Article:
Do you ever find yourself standing at the edge of something, debating about diving in? It’s pretty easy to get wrapped up in thinking, or overthinking, about whether or not to do something new. Guess what, we are never going to succeed at 100% of the things we try, but we will succeed at nothing if we don’t try at all. Usually whatever we are worried about doing is a lot less harmful to us than diving into a pond of icy water might be. Why not try a lot of things? Dive right in and see what happens? At the very worst, you will have learned something. Maybe even gotten a laugh or two out of it. And at best? You might find something amazing is waiting for you.

I have been very lucky to have this crazy, energetic and sometimes overwhelming dog come into my life. I hope you can learn some life lessons from her too.

Photo-Heart Connection: August 2014

Love Forest. Forest Love. Whichever way I write it, it’s true.


I don’t know exactly where my love of the forest comes from. I don’t know when it formed. Maybe it was as a child, camping in the Colorado woods and going off with my Dad in the wee hours of the morning to find a good spot to fish for trout. Maybe it was in my mid-twenties, when the first home we owned was right up next to an 85-acre wooded park in Colorado Springs, a respite from all things suburban around me. Maybe it was moving to Oregon in my thirties, and discovering primeval-seeming forests with towering trees, that made me feel like I was a tiny blip on the historic radar.

It’s hard to think of a time when the forest didn’t play some role as backdrop to events in my life. But it’s recent, the last two years or so, that the forest moved from backdrop in key memories to a primary character of its own. The forest has become a staunch friend, a confidante. It is always there for me, ready to receive me, however I come to it. It teaches me, in its quiet way.

The tall trees remind me that there is more to life than my little worries. They remind me to stand straight, grow roots, take nourishment. When I do, it takes more than a single storm to knock me down.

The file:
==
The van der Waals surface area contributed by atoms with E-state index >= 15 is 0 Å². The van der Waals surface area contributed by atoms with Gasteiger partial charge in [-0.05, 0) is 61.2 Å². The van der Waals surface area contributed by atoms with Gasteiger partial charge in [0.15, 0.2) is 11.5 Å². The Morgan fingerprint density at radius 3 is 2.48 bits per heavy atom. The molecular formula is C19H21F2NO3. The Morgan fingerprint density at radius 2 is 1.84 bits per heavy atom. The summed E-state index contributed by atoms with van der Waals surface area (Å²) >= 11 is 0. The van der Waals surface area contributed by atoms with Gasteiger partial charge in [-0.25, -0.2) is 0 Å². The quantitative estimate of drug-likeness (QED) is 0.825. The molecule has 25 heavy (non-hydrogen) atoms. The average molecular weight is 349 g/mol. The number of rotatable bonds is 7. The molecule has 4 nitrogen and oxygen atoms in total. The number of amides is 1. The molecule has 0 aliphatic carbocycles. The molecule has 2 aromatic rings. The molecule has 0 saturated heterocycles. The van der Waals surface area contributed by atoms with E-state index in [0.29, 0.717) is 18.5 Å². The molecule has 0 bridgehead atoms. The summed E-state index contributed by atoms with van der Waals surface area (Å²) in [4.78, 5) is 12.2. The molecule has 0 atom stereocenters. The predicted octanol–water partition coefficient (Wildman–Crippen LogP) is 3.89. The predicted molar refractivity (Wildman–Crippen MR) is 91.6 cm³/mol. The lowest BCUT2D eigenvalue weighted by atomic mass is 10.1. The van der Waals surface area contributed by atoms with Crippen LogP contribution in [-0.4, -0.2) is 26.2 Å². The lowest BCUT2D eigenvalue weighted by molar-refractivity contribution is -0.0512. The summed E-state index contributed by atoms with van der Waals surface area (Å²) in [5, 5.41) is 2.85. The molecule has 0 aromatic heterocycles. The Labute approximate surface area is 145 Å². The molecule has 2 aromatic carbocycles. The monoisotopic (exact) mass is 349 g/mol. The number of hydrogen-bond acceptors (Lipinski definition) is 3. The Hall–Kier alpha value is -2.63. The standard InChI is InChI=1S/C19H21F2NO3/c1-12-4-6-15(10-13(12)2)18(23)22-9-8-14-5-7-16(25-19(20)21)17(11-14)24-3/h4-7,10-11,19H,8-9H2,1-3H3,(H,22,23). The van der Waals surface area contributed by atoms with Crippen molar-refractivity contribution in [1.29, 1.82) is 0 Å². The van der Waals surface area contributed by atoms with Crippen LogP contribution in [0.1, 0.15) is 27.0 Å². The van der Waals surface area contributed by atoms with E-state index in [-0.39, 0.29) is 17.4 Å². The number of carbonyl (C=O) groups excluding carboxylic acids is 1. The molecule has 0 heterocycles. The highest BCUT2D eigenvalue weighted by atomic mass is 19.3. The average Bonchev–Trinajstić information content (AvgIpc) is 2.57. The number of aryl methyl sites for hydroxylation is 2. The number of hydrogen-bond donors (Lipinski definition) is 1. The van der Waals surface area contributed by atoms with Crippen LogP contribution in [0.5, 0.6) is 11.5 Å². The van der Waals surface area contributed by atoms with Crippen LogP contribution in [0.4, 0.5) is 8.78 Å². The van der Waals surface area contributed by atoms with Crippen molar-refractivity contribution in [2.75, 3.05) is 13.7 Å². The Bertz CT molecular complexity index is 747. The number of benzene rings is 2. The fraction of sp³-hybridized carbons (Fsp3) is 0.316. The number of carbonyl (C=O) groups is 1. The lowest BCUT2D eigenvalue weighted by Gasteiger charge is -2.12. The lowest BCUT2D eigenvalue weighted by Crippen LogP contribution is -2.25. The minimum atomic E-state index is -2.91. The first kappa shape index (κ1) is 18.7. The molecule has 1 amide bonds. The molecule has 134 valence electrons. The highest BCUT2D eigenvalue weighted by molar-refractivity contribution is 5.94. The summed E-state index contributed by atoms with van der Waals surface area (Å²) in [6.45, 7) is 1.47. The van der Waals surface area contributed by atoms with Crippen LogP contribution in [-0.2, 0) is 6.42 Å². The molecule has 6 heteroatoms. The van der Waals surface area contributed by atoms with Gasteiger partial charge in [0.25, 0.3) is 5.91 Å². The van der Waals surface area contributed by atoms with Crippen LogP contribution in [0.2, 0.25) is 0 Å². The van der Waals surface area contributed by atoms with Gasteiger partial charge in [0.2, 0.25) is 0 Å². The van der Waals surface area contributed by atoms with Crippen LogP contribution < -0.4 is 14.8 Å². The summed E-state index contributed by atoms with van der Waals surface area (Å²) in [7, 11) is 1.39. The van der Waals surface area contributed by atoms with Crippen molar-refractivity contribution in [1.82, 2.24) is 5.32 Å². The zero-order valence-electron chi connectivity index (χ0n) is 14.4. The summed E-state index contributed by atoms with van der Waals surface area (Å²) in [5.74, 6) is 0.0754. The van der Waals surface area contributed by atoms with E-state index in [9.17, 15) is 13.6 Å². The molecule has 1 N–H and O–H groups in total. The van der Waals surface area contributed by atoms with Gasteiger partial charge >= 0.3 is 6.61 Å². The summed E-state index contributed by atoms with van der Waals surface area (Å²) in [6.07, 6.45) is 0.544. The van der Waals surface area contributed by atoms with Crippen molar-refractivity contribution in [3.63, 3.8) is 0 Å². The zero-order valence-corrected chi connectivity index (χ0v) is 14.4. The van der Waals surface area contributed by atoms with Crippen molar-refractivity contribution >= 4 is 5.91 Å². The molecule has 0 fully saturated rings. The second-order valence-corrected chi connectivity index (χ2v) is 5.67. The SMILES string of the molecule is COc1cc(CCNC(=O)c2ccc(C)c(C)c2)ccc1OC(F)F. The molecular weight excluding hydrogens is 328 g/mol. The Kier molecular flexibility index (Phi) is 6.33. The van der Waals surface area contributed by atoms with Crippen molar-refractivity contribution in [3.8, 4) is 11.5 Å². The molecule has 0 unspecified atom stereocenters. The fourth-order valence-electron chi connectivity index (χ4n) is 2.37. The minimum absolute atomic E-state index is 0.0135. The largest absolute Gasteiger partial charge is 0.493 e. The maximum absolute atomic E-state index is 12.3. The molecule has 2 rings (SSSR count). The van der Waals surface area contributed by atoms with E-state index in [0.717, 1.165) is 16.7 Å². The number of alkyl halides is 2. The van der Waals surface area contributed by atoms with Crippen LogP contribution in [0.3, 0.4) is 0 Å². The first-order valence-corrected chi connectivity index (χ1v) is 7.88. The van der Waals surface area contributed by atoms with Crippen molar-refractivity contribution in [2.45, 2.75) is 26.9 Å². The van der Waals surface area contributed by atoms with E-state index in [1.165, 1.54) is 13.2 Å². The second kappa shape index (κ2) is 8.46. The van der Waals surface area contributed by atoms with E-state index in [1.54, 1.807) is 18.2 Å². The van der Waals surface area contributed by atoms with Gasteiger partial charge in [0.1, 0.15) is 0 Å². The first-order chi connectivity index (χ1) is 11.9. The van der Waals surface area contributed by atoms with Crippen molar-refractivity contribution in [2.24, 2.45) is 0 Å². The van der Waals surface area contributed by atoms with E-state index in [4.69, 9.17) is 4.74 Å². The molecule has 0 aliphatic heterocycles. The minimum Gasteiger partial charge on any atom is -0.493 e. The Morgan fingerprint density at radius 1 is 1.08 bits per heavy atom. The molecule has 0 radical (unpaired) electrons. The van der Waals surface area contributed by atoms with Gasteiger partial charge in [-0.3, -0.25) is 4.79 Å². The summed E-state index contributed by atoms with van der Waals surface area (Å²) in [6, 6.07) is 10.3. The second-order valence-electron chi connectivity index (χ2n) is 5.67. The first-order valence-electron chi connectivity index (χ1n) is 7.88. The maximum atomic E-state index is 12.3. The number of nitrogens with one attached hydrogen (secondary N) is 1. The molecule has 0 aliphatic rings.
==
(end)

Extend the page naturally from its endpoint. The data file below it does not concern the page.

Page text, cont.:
The forest reminds me that it is an ecosystem. No one part can exist without the whole. I too, am part of the system. One small part of a whole. I need to rely on those around me, help those around me, as part of the system of human connection.

There is so much more I can say about my complex relationship with the forest, but I won’t. I will cut it short. Because this image reminds me it’s been five days since I’ve been in the forest. Five days since I’ve enjoyed the scent and the quiet and the feel of being part of something greater, bigger, older than me. Five days is too long, anymore. So I’m going to go now, and visit my forest.

Love Forest. Forest Love.

I’ve photographed this heart carved into the tree along the Mulkey Creek Trail so many times, it’s not surprising it would eventually become my Photo-Heart Connection. I know it’s awful, someone defacing a tree like this. But I can’t help but love it anyway, because it seems to encapsulate my feelings about the forest so well. It’s a simple symbol in a simple place, but it brings such deep feelings of connection to me. I’m not kidding about getting out and hiking now. I’m going to wrap up this post and enjoy Labor Day morning on the trail. :)

What have you found as your Photo-Heart Connection this month? What image or art did you create this month that calls to your soul? What does it have to tell you? Go through your images from August and find the one that calls to your heart. Write about it and learn from it. Share the results with us here.